Review: Cold in July

Cold in July is an utterly unpredictable, stylish Southern thriller, set (as we are told early on) in East Texas, circa 1989. Careening through schizophrenic tonal shifts, it is both irredeemably patchy and compulsively watchable. With production values of subtly accurate 1980's detail, from the prickly electronic score to the dated kitchenware, Jim Mickle's thriller just about hangs together on the strength of its disparate parts.

Richard (a mustachioed Michael C. Hall) is an unsuspecting homeowner with a nervous trigger finger, who shoots and kills a purported burglar late one summer evening. This sets a series of retaliatory acts into motion, and Richard's family is soon the target for the dead criminal's vindictive father. With an ominous, restrained first act, the 'threatened family' trope plays out accordingly, right up until we see that the police might be hiding important details. That's when it turns tail and becomes something else entirely. Bathed in garish neon light, the film takes on a noirish element as the camera bounces after moving tailgates and tracks around dingy local haunts. Mickle shifts focus constantly, making use of many preening depth of field shots - often with waning cogency behind them.

From this point forward, there are paroxysms of genre-bending; when Don Johnson's tacky private investigator-cum-cowboy drives his shiny red car onto the scene, the film takes on a weirdly farcical spirit. Johnson's turn as Jim Bob (yeah, Jim Bob) sees previous moodiness partially abandoned for moments of surreal humour. This aggressive tone-shifting can be compelling in its novelty, but is, at times, borderline incoherent. The film so determinedly sheds its skin that it tends to leave a lot of confusion in its wake.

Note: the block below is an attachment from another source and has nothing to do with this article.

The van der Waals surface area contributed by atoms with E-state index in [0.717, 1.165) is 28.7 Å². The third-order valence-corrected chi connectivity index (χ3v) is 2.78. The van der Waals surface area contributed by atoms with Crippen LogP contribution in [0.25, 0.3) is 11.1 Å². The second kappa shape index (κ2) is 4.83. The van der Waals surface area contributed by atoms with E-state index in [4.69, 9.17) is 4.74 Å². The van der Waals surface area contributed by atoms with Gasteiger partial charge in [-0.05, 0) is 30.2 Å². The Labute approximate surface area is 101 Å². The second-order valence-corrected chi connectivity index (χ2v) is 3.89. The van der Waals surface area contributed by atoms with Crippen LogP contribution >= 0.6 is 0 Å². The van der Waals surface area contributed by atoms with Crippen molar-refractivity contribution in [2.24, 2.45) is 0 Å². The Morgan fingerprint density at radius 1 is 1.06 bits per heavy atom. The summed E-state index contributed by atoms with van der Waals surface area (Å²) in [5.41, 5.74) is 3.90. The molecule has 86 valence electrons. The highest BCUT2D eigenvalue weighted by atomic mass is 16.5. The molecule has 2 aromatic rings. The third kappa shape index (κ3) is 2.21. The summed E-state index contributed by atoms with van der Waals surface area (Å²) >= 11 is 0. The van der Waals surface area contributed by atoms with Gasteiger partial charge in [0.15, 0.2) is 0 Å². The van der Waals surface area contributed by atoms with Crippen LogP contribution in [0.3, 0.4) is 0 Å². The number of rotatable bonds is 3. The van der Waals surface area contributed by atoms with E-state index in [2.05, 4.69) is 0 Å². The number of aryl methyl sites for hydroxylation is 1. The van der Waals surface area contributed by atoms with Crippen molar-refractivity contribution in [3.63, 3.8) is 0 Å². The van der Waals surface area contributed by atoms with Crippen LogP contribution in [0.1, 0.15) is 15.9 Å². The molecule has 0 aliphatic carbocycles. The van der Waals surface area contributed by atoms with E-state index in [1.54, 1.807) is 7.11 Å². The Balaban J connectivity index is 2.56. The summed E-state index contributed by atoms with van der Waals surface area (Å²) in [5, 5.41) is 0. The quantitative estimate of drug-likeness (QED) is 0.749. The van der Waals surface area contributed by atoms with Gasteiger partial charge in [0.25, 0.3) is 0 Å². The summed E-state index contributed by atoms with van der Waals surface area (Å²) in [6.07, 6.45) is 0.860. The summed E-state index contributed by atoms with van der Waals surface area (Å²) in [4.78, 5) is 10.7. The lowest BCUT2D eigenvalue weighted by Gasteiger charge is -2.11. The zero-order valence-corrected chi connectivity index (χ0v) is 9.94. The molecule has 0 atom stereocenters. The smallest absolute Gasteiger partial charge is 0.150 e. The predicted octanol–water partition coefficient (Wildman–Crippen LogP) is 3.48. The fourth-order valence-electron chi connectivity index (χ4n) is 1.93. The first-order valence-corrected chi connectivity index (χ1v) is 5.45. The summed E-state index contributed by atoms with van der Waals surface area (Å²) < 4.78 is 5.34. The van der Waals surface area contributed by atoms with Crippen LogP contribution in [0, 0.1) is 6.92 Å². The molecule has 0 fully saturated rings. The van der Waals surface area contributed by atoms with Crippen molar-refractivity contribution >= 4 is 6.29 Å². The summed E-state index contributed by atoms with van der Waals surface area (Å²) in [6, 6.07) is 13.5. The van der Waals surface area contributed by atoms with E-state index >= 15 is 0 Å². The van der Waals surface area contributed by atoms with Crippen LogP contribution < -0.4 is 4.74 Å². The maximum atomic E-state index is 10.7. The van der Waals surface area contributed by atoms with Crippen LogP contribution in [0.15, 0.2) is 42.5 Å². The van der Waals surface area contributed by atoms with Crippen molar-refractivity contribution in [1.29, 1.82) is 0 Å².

The conclusion, a climactic act of violence, has some semblance of a gritty action setpiece. This is where things get strange, and perhaps not in a good way. Central to the latter stages of the story are the appearance of some shocking VHS tapes, Tarantino-esque levels of blood spatters, and a surprisingly low-key approach to all this insanity.

Michael C. Hall's stiff, enervated performance -  a family man bored by the banality of his life -  can easily be mistaken for wooden, but it's the type of physicality the role calls for. He is a man clearly awed by the bombastic macho behaviour and criminal intrigue that he is ensnared in; he courts it beyond any necessity. This callow interest in tough-guy posturing offers some nuance to Cold in July, and its ambiance of cold creeps generally keeps one guessing. In this way, it's a fine bit of entertainment -- but a negligible entry in the referential Southern crime genre.


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